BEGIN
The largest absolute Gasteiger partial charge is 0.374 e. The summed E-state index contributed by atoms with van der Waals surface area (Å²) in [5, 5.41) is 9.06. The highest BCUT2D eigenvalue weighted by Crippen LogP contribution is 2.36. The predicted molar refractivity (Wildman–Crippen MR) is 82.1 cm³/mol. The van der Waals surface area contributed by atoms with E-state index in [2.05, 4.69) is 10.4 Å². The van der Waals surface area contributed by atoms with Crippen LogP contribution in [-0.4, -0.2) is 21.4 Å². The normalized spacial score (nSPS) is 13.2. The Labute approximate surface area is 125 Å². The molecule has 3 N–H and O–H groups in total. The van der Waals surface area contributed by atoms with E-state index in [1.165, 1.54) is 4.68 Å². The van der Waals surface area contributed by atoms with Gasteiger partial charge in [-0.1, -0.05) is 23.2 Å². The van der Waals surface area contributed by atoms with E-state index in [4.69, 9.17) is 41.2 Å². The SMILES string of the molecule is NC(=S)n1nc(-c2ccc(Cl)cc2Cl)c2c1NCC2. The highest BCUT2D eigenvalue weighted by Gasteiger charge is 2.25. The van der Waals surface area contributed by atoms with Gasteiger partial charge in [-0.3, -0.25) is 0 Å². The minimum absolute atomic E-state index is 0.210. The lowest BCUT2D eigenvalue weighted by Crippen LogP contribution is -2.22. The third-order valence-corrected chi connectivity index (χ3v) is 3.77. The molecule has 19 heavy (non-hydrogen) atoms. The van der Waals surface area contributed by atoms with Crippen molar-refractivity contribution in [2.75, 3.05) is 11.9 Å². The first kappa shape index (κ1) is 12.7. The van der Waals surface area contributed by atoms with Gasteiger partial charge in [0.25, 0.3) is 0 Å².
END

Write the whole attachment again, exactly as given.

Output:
The largest absolute Gasteiger partial charge is 0.374 e. The summed E-state index contributed by atoms with van der Waals surface area (Å²) in [5, 5.41) is 9.06. The highest BCUT2D eigenvalue weighted by Crippen LogP contribution is 2.36. The predicted molar refractivity (Wildman–Crippen MR) is 82.1 cm³/mol. The van der Waals surface area contributed by atoms with E-state index in [2.05, 4.69) is 10.4 Å². The van der Waals surface area contributed by atoms with Crippen LogP contribution in [-0.4, -0.2) is 21.4 Å². The normalized spacial score (nSPS) is 13.2. The Labute approximate surface area is 125 Å². The molecule has 3 N–H and O–H groups in total. The van der Waals surface area contributed by atoms with E-state index in [1.165, 1.54) is 4.68 Å². The van der Waals surface area contributed by atoms with Gasteiger partial charge in [-0.1, -0.05) is 23.2 Å². The van der Waals surface area contributed by atoms with E-state index in [4.69, 9.17) is 41.2 Å². The SMILES string of the molecule is NC(=S)n1nc(-c2ccc(Cl)cc2Cl)c2c1NCC2. The highest BCUT2D eigenvalue weighted by Gasteiger charge is 2.25. The van der Waals surface area contributed by atoms with Gasteiger partial charge in [-0.3, -0.25) is 0 Å². The minimum absolute atomic E-state index is 0.210. The lowest BCUT2D eigenvalue weighted by Crippen LogP contribution is -2.22. The third-order valence-corrected chi connectivity index (χ3v) is 3.77. The molecule has 19 heavy (non-hydrogen) atoms. The van der Waals surface area contributed by atoms with Crippen molar-refractivity contribution in [2.75, 3.05) is 11.9 Å². The first kappa shape index (κ1) is 12.7. The van der Waals surface area contributed by atoms with Gasteiger partial charge in [0.25, 0.3) is 0 Å².